SSL is good. It’s not perfect, but it makes life harder for mass surveillance and all websites should be using it. Yes, I know this blog doesn’t – I’ll get around to it.
I upgraded one of my sites to use HSTS, which is an extension to enforce usage of SSL where it’s available. This effectively means that after the first request via HTTPS, the browser should remember that domain uses SSL and should make sure any subsequent requests are HTTPS. HTTP requests get redirected to HTTPS immediately. This is great – not only does it mean that you’re less likely to have clients making requests in the clear when they should be using SSL, but it means that SSL stripping attacks will be foiled. Continue reading HSTS with nginx and Varnish
The RFµ (or RFu, for the purposes of people being able to Google this without trying to type µ) 328 is a really neat little board from wireless vendor Ciseco. I picked one up for a project I’m doing where I need a low power microcontroller and some way to talk to a base station with power. This is basically what this board is – an integrated ~896MHz radio module and microcontroller. The radio module works as a serial link so it’s really easy to work with, and the microcontroller is the Arduino compatible ATmega 328 chip, complete with the Arduino Uno bootloader.
There were some stumbling blocks I figured I’d document here, though, to get to the point where you can throw code at this thing and have it work, entirely over the air. Continue reading Tinkering with the RFµ-328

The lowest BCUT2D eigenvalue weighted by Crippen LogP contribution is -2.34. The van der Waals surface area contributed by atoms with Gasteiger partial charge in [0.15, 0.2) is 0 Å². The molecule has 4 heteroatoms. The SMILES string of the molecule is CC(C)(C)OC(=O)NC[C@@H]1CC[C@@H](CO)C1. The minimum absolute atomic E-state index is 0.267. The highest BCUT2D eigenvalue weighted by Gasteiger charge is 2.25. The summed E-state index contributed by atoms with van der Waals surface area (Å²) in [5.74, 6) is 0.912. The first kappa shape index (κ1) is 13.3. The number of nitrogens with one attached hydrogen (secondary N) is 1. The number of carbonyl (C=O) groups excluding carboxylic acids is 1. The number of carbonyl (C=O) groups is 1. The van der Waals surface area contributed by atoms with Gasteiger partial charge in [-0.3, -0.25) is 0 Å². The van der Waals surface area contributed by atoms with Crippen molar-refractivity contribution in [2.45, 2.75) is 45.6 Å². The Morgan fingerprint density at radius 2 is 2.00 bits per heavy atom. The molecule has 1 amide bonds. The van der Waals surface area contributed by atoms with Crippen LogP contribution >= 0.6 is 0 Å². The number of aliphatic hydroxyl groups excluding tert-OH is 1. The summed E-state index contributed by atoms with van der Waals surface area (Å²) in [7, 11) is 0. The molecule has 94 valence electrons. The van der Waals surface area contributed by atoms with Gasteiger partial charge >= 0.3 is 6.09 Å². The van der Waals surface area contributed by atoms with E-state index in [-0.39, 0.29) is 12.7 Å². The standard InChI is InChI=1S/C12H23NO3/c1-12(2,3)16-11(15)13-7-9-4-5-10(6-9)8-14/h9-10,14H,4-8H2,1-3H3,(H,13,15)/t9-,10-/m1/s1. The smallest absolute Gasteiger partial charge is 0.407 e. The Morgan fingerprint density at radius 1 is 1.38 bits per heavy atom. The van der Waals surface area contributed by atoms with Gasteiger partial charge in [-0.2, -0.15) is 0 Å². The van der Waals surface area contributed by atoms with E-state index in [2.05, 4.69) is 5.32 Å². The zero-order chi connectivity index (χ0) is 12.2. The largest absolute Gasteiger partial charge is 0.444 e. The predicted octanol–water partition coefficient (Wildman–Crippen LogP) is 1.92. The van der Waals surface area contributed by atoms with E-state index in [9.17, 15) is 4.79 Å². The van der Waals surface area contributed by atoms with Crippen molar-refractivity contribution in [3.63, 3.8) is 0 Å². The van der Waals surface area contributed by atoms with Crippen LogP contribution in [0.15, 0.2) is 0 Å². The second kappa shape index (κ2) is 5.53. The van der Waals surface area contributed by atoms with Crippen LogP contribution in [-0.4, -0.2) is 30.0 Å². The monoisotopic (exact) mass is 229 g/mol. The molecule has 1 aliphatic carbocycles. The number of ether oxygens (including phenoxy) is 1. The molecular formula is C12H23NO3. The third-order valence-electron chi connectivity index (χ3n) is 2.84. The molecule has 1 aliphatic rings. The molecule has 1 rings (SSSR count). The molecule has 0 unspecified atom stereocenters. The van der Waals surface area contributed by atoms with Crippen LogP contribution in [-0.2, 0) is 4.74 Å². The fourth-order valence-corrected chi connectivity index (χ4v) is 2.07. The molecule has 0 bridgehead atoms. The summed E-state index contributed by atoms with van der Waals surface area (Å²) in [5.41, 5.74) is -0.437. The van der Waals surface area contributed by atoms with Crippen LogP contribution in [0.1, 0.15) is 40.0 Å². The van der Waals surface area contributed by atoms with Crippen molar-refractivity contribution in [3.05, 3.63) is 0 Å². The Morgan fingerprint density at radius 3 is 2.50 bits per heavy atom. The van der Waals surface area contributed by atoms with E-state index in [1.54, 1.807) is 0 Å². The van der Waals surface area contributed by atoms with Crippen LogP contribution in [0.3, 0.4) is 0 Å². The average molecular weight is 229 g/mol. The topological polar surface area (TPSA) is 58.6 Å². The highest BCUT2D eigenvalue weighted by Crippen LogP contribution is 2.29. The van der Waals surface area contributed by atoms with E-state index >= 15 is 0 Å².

For about 5-6 months I’ve been tinkering with a couple of UAV platforms – my UAir R10 quadcopter (which, thanks to UAir being nothing but a couple of scamming students with little actual clue about making quadcopters, has been almost entirely replaced after one crash) and a Hobbyking Bixler fixed-wing aircraft I’ve stuffed full of electronics.
I’m now finally at the point where I can start strapping proper autopilots to these, but to do that I need a ground station with some software to control the autopilot.
In general, the autopilots out there make use of a protocol called MAVLink to talk to a base station via a telemetry link (usually 433MHz). This is great, because it’s a consistent open protocol that means most UAVs can make use of common basestation software.
The most popular of these is the QGroundControl project. This is a great bit of cross-platform software, but took a bit of fiddling to install on Arch Linux, which I’ll detail here. Continue reading QGroundControl 2 on Arch